A Washington man pleaded guilty to first-degree murder on Thursday after admitting starting a three-alarm fire at a community college in 1987 when he was 12 years old which killed a veteran firefighter.
Elmer Nash Jr., now 47, was charged for the fire that destroyed the library at Everett Community College and claimed the life of firefighter Gary Parks, 48.
More than 100 firefighters responded to the blaze on February 16, 1987 that gutted the structure, and Parks was among the first to arrive and enter the building.
Parks, an 18-year veteran of the Everett Fire Department, was separated from five other firefighters and was trapped in the blaze and died.
But the case went cold for three decades until Nash was recognized by cold case detective Mike Atwood when he was being booked into jail on unrelated charges in 2017, the Daily Herald reports.
Elmer Nash Jr.,47, pleaded guilty to first-degree murder on Thursday for starting a deadly three-alarm fire when he was 12-years-old that killed Everett firefighter Gary Parks
Everett firefighter Gary Parks died responding the the Everett Community College fire in 1987
Shortly after the fire, investigations determined the fire was deliberately set and The federal Bureau of Alcohol, Tobacco and Firearms sent a special team to Everett to investigate the arson.
Nash was looked at as a suspect at the time after investigators found graffiti that blamed him for the blaze.
Police questioned him in 1987 but nothing came of it and other leads went nowhere for investigators until the case was picked up again by Everett Police Department Detective Atwood in 2016.
According to the Daily Herald, a chance encounter in a police station in April 2017 broke the cold case open.
The 1987 fire reportedly caused millions of dollars in damage to Everett Community College. More than 100 firefighters responded, and Parks was among the first to arrive and enter the building.
While assisting in a separate investigation, Detective Atwood recognized Nash as a suspect in the 1987 fire at a booking desk in the Snohomish County Jail.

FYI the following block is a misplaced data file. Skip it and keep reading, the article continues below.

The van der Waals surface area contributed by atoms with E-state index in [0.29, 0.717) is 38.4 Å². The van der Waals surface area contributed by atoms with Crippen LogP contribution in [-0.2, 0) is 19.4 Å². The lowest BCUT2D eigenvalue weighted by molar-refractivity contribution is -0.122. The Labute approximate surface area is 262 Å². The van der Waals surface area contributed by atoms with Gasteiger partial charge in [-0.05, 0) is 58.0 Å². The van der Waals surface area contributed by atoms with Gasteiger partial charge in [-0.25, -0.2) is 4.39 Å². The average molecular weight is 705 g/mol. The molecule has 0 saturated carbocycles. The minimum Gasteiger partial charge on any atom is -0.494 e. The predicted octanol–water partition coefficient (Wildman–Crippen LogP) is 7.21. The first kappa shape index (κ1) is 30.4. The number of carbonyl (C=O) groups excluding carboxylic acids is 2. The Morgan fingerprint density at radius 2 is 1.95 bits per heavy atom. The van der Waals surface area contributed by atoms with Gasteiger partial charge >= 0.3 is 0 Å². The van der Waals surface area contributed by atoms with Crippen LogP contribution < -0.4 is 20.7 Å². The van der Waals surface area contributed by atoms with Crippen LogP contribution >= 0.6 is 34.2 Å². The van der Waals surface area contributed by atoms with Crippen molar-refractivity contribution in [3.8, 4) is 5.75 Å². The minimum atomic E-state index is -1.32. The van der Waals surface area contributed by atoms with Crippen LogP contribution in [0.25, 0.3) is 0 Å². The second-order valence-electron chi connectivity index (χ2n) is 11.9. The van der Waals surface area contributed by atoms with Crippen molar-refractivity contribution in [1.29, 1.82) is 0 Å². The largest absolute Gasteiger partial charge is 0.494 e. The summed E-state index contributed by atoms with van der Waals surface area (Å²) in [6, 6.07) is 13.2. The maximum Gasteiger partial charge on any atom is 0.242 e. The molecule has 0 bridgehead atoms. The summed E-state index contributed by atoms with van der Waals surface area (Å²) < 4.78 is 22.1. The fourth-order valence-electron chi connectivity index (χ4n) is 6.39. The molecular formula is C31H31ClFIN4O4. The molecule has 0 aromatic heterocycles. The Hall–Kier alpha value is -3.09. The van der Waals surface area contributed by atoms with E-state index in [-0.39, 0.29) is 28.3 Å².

When he approached Nash to have a discussion, the career criminal brought up the Everett Community College fire.
Nash agreed to speak to Atwood and the detective met up with him the following day at the local jail.
During questioning from fellow Detective Karen Kowalchyk, Nash asked what the statute of limitations would be for somebody who set the 1987 fire.
During questioning Nash placed himself on the roof of the library on the night of the fire and suggested matchsticks were used to start the blaze.
Nash then told Detective Kowalchyk he was on the library roof that night because he and two friends had broken in, hoping to find something to steal.
Nash told Detective Kowalchyk the fire was started to destroy evidence of their fingerprints at the scene.
According to a statement from the City of Everett, Nash eventually confessed to starting the deadly fire and told detectives he had not intended on hurting anyone.
Detectives also interviewed people to whom Nash had confessed starting the fire.
While fighting the 1987 fire Parks became separated from five other firefighters and was trapped in the blaze and died. A memorial of a firefighter’s helmet and jacket now stands at Everett Community College
According to UPI reports, Stan Horton, the Everett Community College library director at the time, said the fire caused millions of dollars in damage, destroying 50,000 books, 20,000 periodicals and hundreds of student records.
A memorial of a firefighter’s helmet and jacket now stands at Everett Community College.
More than 30 years after the arson that claimed her husband’s life, Parks’ widow Kathy expressed her gratitude for the breakthrough in the case.
‘Gary was a good man, a trusted partner and friend you could always count on,’ she said.
‘We are so very grateful to the detectives who never gave up on this case. Our family will always suffer knowing Gary hasn’t reaped the fruits of his life, grandchildren, daughters’ successes, and a wife who will cherish him forever.’
In plea negotiations, the prosecution and defense agreed to recommend a sentence lower than the standard sentencing range for Nash.
Defense attorney Philip Sayles said Nash understands that the judge does not have to follow the recommendation. His standard sentencing range as an adult would be 34 to 45 years in prison.